Human decision making

Much of human activity involves choice between competing courses of action. Some choices are financial, e.g., Which savings account should I choose? Others do not involve money, e.g., Should I exercise for longer or give up now? Some choices involve higher cognitive systems, e.g., Should I take out contents insurance? Others rely more on perceptual and/or perceptuo-motor systems (e.g. Where should I place my foot on the next step when walking on a rocky path?  Choices of these kinds are faced by humans on a daily basis. In this research grouping we investigate how and why humans make their decisions, considering questions such as:

  • Is decision making behaviour common across different types of decision?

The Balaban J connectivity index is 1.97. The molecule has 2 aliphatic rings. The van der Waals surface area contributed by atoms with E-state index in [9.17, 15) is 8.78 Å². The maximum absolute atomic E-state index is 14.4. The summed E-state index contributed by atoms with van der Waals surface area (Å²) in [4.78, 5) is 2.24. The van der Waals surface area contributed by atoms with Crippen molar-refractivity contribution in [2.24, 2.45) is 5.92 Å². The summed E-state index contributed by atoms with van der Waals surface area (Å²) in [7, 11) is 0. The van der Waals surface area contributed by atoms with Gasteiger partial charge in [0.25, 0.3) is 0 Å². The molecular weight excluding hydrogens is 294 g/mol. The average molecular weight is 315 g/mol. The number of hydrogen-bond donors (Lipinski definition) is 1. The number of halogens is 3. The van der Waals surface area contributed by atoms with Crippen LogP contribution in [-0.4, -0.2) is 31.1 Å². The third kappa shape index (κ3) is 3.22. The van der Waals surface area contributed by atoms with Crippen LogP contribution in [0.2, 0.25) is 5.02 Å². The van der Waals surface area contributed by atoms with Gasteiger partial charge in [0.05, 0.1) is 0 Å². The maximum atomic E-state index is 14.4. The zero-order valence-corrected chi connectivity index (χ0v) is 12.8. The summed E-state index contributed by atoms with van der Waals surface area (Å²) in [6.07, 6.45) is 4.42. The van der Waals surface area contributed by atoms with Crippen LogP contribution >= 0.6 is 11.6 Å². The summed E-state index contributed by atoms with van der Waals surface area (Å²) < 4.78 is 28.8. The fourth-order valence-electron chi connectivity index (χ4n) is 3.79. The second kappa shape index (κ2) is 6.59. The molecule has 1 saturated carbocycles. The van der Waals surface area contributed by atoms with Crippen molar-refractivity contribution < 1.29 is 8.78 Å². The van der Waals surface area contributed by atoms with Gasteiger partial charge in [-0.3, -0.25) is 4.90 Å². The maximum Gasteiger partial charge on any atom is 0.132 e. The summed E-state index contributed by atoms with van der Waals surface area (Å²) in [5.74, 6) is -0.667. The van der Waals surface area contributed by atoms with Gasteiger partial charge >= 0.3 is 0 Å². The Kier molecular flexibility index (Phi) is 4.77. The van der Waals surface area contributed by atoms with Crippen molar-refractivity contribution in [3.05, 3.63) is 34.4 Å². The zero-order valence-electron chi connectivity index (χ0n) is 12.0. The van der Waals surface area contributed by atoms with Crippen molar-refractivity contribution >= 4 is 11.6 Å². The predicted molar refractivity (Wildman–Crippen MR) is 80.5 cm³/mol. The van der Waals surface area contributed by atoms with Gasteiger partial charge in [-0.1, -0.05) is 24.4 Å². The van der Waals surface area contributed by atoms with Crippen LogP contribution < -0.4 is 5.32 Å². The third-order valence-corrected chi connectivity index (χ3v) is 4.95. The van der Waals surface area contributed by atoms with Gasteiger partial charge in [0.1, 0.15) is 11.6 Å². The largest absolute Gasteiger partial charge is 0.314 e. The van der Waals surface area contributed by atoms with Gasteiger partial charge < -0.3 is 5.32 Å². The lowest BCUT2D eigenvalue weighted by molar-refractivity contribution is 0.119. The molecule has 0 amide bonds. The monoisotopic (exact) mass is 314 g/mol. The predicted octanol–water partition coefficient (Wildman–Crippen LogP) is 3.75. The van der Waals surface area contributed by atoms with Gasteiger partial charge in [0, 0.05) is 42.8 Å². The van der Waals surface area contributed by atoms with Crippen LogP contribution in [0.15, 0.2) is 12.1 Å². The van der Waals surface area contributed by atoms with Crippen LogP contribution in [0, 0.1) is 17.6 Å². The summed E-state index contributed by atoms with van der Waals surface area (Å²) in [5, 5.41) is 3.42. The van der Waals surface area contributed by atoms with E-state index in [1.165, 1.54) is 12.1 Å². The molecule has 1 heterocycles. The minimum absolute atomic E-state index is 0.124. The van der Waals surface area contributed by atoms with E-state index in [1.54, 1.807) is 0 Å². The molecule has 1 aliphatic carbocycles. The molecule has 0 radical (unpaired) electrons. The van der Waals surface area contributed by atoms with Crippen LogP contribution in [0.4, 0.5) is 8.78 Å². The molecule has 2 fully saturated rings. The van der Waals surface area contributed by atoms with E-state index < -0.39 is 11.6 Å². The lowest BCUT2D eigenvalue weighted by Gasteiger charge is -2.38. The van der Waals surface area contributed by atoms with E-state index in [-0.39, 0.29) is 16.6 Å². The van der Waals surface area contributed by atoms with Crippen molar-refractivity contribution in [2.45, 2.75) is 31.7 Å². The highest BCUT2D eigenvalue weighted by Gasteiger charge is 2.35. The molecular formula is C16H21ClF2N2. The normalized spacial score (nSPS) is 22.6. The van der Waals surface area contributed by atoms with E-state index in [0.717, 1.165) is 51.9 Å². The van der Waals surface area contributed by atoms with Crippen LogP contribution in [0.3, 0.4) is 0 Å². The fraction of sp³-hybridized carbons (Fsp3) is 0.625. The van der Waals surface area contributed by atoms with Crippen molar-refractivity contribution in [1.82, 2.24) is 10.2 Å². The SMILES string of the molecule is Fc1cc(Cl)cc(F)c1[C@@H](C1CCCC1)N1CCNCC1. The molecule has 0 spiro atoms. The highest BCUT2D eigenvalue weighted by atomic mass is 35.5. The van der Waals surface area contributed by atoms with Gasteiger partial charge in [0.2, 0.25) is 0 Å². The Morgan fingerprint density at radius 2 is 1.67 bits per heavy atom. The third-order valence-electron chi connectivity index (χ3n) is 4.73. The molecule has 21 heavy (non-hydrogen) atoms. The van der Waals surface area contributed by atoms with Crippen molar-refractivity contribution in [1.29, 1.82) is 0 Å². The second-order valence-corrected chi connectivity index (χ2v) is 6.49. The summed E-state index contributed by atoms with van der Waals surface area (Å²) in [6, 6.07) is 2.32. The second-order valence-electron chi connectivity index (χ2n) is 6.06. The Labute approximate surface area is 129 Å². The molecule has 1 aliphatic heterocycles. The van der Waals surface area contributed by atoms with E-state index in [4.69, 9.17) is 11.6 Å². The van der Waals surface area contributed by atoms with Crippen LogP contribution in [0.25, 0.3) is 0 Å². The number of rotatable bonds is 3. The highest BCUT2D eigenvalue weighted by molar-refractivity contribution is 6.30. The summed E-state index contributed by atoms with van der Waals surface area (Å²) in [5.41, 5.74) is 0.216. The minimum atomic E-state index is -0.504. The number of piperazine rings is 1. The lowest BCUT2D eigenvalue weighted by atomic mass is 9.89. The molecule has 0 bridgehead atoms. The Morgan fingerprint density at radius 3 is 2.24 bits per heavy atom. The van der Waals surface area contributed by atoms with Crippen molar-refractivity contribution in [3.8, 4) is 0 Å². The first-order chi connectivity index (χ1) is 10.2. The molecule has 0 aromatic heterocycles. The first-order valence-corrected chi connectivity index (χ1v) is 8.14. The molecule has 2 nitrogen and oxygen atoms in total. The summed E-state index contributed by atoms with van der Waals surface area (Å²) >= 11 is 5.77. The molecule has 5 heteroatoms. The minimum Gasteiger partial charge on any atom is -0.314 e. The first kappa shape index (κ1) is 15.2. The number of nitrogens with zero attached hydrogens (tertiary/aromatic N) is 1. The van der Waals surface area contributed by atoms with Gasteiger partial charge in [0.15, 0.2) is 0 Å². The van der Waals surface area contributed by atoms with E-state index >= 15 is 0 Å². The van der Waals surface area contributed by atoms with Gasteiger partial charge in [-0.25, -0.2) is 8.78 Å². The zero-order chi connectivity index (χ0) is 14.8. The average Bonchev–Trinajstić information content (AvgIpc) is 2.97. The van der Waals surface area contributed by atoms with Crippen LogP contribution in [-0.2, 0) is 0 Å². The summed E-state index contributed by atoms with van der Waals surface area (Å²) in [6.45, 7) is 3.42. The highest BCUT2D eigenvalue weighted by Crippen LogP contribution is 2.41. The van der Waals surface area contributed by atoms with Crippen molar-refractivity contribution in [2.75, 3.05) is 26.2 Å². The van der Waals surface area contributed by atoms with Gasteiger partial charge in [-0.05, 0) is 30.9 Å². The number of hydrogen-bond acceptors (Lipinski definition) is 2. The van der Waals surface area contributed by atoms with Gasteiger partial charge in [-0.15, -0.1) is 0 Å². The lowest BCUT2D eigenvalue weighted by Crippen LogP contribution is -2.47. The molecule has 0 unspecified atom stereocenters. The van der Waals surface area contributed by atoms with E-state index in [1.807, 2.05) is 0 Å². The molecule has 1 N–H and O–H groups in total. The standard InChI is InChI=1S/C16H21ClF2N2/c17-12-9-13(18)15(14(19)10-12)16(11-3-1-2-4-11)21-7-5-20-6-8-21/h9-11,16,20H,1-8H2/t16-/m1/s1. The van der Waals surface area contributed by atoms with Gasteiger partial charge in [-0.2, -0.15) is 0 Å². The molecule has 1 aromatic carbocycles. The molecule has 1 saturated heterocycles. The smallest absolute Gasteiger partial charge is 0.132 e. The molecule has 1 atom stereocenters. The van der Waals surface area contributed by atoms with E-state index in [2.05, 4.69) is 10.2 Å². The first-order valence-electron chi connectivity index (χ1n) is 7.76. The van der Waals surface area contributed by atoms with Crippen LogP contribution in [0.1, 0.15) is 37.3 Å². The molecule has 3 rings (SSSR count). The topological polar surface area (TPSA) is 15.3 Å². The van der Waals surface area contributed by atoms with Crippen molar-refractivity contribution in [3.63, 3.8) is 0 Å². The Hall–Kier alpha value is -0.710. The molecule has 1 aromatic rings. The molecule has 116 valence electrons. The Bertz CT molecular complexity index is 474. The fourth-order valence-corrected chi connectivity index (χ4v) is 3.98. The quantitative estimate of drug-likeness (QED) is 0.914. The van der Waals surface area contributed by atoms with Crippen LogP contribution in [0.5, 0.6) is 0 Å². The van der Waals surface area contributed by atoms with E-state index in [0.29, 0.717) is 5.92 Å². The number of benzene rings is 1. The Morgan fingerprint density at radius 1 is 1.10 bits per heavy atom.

• Do humans make good decisions?
  • What are the constraints on decision making?  
  • How do prospective rewards and costs interact in decision making? 
  • What neural structures and mechanisms are involved in decision making?
  • How does decision making change in ageing and clinical populations?
  • What are the brain mechanisms that underlie decision making?
  • How do different decision making systems interact?

Principal investigators

Name Job title Email address
Paul Warren Senior lecturer
Wael El-Deredy Professor of cognitive neuroscience
Deborah Talmi Lecturer